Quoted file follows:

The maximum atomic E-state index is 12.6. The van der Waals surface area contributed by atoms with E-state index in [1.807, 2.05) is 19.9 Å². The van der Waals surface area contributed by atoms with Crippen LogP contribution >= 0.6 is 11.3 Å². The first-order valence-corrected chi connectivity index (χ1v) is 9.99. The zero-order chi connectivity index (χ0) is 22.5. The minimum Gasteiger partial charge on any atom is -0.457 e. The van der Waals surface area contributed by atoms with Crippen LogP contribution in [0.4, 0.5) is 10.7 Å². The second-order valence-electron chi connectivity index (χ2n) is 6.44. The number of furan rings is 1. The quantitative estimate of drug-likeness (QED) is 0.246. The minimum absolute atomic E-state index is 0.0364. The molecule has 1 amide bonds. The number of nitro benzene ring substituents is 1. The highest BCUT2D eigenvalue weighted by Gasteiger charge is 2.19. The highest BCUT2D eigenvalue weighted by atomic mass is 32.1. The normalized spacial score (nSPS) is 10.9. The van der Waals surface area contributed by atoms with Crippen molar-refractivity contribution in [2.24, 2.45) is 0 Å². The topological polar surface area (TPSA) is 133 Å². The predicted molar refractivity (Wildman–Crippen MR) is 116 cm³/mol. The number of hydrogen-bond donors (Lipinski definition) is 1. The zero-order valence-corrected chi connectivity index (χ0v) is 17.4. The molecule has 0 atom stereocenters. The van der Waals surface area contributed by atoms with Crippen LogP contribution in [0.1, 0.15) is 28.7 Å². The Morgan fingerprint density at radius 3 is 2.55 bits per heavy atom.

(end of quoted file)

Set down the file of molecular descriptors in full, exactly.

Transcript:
The maximum atomic E-state index is 12.6. The van der Waals surface area contributed by atoms with E-state index in [1.807, 2.05) is 19.9 Å². The van der Waals surface area contributed by atoms with Crippen LogP contribution >= 0.6 is 11.3 Å². The first-order valence-corrected chi connectivity index (χ1v) is 9.99. The zero-order chi connectivity index (χ0) is 22.5. The minimum Gasteiger partial charge on any atom is -0.457 e. The van der Waals surface area contributed by atoms with Crippen LogP contribution in [0.4, 0.5) is 10.7 Å². The second-order valence-electron chi connectivity index (χ2n) is 6.44. The number of furan rings is 1. The quantitative estimate of drug-likeness (QED) is 0.246. The minimum absolute atomic E-state index is 0.0364. The molecule has 1 amide bonds. The number of nitro benzene ring substituents is 1. The highest BCUT2D eigenvalue weighted by Gasteiger charge is 2.19. The highest BCUT2D eigenvalue weighted by atomic mass is 32.1. The normalized spacial score (nSPS) is 10.9. The van der Waals surface area contributed by atoms with Crippen molar-refractivity contribution in [2.24, 2.45) is 0 Å². The topological polar surface area (TPSA) is 133 Å². The predicted molar refractivity (Wildman–Crippen MR) is 116 cm³/mol. The number of hydrogen-bond donors (Lipinski definition) is 1. The zero-order valence-corrected chi connectivity index (χ0v) is 17.4. The molecule has 0 atom stereocenters. The van der Waals surface area contributed by atoms with Crippen LogP contribution in [0.1, 0.15) is 28.7 Å². The Morgan fingerprint density at radius 3 is 2.55 bits per heavy atom.